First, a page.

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On the road again

I’m looking forward to reading at three poetry events in October, two in Yorkshire and one at the Swindon poetry festival (details are on the ‘Readings‘ page) .

Since 2012, I’ve been lucky to read in guest spots in about thirty different venues.

I’ve never been sure how this whole ‘getting readings’ thing works for poets.  Apart from pamphlet and book launches organised by  publishers – I’m lucky to have had a couple of these, firstly for my  pamphlet, ‘Gopagilla’ and then for the book ‘The Sun Bathers’ –  it seems readings beget readings, and that meeting and chatting to people at magazine launches and competition prize-givings can help.

A couple of years ago I was invited to read with poet Janet Rogerson in Sheffield’s  Blackwell bookshop. Janet, one of the organizers of Manchester’s Poets and Players, subsequently contacted me to ask if I’d  like to read with Geraldine Monk and Liz Berry at the beautiful library. This was real thrill.  You can see me fidgeting on the video of the event here, or use the link to check out Poets and Players extensive archives.

Other invitations have come from poetry night organizers, usually run by poets I’ve met over the years, including my Yorkshire based friends John Foggin and Keith Hutson. It is just as well that I have these supportive chums as I’m not very good at approaching poetry event organizers or groups, something that must be done some time in advance as planning invariably begins about a year before the programs happens.  Approaching groups didn’t seem very dignified and I wasn’t sure of the etiquette. I used to think  ‘oh look, so- and-so is reading again ‘ and wonder why I wasn’t reading too!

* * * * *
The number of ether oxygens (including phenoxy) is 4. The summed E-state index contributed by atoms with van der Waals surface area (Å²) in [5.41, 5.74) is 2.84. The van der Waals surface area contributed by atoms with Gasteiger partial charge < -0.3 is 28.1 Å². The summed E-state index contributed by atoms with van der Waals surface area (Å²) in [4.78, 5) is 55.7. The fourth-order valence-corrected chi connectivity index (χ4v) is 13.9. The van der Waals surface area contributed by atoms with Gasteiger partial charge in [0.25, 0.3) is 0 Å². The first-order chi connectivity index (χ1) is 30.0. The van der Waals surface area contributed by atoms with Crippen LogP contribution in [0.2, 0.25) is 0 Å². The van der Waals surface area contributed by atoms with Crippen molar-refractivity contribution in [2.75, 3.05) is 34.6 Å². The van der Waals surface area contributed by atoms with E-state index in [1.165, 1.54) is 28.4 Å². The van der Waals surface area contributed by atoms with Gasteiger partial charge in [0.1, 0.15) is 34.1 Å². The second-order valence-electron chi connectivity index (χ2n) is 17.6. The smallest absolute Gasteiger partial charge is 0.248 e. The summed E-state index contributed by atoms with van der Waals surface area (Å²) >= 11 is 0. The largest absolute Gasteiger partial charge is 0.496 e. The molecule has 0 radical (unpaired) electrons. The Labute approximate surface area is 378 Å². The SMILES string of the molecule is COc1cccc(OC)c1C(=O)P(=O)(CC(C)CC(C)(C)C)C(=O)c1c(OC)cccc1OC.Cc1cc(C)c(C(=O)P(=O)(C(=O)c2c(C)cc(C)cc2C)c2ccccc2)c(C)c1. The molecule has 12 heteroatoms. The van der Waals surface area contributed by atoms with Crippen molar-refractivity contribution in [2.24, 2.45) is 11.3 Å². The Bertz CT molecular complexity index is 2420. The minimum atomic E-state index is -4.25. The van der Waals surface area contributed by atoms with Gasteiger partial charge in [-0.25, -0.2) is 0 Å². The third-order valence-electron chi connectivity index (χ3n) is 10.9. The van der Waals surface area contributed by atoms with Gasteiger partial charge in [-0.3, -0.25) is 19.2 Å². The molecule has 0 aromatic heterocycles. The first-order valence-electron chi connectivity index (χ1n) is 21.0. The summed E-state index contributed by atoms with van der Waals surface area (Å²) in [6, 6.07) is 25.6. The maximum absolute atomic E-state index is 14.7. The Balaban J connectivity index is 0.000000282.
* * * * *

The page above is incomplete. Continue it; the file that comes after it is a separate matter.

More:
Poetry readings in England, outside of spoken word events at theaters, poetry festivals, tours by laureates and other well-known poets and those visiting universities, take place in pubs, cafes, church halls, libraries and bars up and down the country. There is a small but vital and vibrant scene run by and for enthusiasts.

After a recent magazine launch I found myself having a drink with a poetry event organizer and another poet friend. My mate, sensing reticence on my part, said ‘How about getting Roy to read for you?’, and the organizer responded favorably and offered me a reading.  I like to think it was because she likes my poems. Failing that, perhaps my manners/ face/ dress sense appealed. Whatever the reason, I was, as always, thrilled to be invited. It seems that when it comes to poetry guest slots, as with most things,  if you don’t ask you don’t get. Also, it’s not what you know but the way that you do it – or something like that.

I enjoy reading and have improved of late. Gone are the days of standing shaky-handed, dry mouthed and ultra serious before an audience, rushing through a poem, heart pounding, breath refusing to be available in the right places.

With long gaps between readings, it is easy to experience self-doubt.
The only way to deal with this is to practice my set aloud before the next reading. I know that being really well prepared will help with anxiety and make for a good experience for my listeners.
By the time I read a competition winning poem at the Wenlock poetry festival earlier this year, I had practiced it so much I could have recited the poem from memory at high speed. I’d walked across fields reciting  it in various accents (mildly sonorous quasi Richard Burton Welsh being a favorite) and sung it to a variety of tunes.Thankfully I’d not met anyone on my walks who might have considered me odd. If you are practicing in public you can always pretend to be speaking into a mobile phone. It was just as well I had learnt the poem. After being introduced by the competition judge, Don Patterson and invited to the stage, I realized I’d lost my glasses and the poem before me was a blur.

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Reading at the John Rylands Library

A few months ago I was delighted to be invited to read at John Rylands Library in Manchester by Janet Rogerson of Poets and Players.

Manchester

Piccadilly Square, Manchester

I was doubly pleased when I learnt that I would be reading with Liz Berry, who’s book ‘Black Country’ I recently reviewed on here (see Poetry Reviews page above) . If you’ve read the review you will know I am a great admirer of Liz’s work. I was also looking forward to meeting fellow readers Geraldine Monk, and the unique musical/spoken word performers, Les Malheuraux.